Topic: BatzS - El Qatiya
Sinai, 23 April 1916
The Affair at el Qatiya was a small and very successful action undertaken by the Ottoman forces against the British forces scattered around el Qatiya and Bir el Dueidar on 23 April 1916. The raid created panic in the British command and highlighted the need for a greater commitment to strengthening the defences of Romani, eventually leading to a battle at that place.
The following is extracted from the book written by Lindsay Baly called Horseman, Pass By, Chapter 3, Mounted in Sinai.
On 22 April 1916, the 5th Mounted Brigade were routed by just what they were there to prevent: a Turkish surprise attack. The survivors fell back to the canal and the next day the 2nd Light Horse Brigade were ordered to Kantara, Duedir and Romani by forced march, to retrieve the position. A long doggerel poem of my father's, much prized by his fellows and his family, says:The Yeomanry camps told their stories. There were dead men and horses, the occasional one still dying. Stragglers and wanderers, horses stampeding in at the scent of water. Small heaps of cartridge cases beside individuals who had burrowed in the sand and fought to the death. Others were bayoneted through their blankets. Too much of a good thing in beer and wine for officers' messes. Men tortured by Bedouins, garrotted with the thin baling wire used for horse fodder. The Bedouins had hung around the camps cadging food, pretending to be friendly, spying for the Turks; then they killed and stripped the soldiers, crying 'Finish British! Turks Kantara! Turks Port Said! Turks Cairo!' ANZAC policy, made then and never relaxed, was to treat them as hostile. The 6th and 7th Regiments buried 80 Yeomanry at Katia, then eight days later another 300 corpses were found. The only outpost that had held out was at Duedir, twelve miles from the canal, the most insignificant, and the only one manned by infantry: 100 Royal Scots Fusiliers.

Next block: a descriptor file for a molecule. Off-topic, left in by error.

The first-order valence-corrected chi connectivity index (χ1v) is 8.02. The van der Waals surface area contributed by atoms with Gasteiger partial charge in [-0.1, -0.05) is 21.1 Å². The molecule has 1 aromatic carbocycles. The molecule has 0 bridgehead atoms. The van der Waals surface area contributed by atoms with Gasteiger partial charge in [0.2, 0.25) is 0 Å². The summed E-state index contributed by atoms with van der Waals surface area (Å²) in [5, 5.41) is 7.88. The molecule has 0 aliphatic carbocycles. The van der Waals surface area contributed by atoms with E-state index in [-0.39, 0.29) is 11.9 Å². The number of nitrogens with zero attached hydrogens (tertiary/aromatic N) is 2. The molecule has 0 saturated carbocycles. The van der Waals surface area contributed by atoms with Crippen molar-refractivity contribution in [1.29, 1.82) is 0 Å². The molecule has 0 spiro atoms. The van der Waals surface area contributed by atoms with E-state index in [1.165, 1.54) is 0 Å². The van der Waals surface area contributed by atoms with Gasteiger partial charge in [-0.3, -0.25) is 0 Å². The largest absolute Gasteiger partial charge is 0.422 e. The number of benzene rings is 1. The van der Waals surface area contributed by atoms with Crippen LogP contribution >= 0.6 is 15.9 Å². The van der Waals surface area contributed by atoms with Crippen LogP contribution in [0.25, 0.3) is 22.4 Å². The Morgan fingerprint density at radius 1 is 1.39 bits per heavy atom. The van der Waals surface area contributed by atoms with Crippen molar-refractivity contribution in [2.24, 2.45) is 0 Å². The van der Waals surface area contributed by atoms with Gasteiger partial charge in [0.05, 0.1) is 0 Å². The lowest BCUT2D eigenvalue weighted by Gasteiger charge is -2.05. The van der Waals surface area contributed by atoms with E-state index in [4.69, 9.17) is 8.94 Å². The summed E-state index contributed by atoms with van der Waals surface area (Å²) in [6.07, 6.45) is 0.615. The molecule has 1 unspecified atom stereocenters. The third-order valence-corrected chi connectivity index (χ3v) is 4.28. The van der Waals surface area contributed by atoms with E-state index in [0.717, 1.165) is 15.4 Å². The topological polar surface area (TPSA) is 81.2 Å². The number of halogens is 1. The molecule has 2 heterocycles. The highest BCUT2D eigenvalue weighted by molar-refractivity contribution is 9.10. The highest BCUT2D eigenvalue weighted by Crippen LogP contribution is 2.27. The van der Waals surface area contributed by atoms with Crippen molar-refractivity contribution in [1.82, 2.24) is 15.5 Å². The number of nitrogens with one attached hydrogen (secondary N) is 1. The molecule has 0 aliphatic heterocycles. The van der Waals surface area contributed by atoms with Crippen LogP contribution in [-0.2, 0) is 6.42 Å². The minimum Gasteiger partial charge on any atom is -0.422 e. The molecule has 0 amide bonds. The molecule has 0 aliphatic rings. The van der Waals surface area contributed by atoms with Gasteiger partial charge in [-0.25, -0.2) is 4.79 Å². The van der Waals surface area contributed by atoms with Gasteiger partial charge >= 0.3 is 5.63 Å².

We knew no destination or what might come about.
But guessed there's something doin' by the way we hustled out.
We headed for Kantara and pushed on all that day
Till 9 PM, while halting, tucked some bully beef away.
We rode across the Suez,
By the pontoon bridge that night,
And kept on making eastwards until dark gave way to light.
And late that night, still riding, we learned what was our mission:
Wounded men on Red Cross cars explained the whole position.
Small, straggling groups of horsemen were also making back.
The Turks had caught 'em napping and they'd taken to the track.
We questioned, as we passed them, 'What's up? Abdul scooped the pot?'
Their answer, coming wearily, 'Aye, chum. We've 'ad it 'of
This was it. Forget France and England, this was the big one.
This was what they were for.
Citation: el Qatiya, Sinai, 23 April 1916, Outline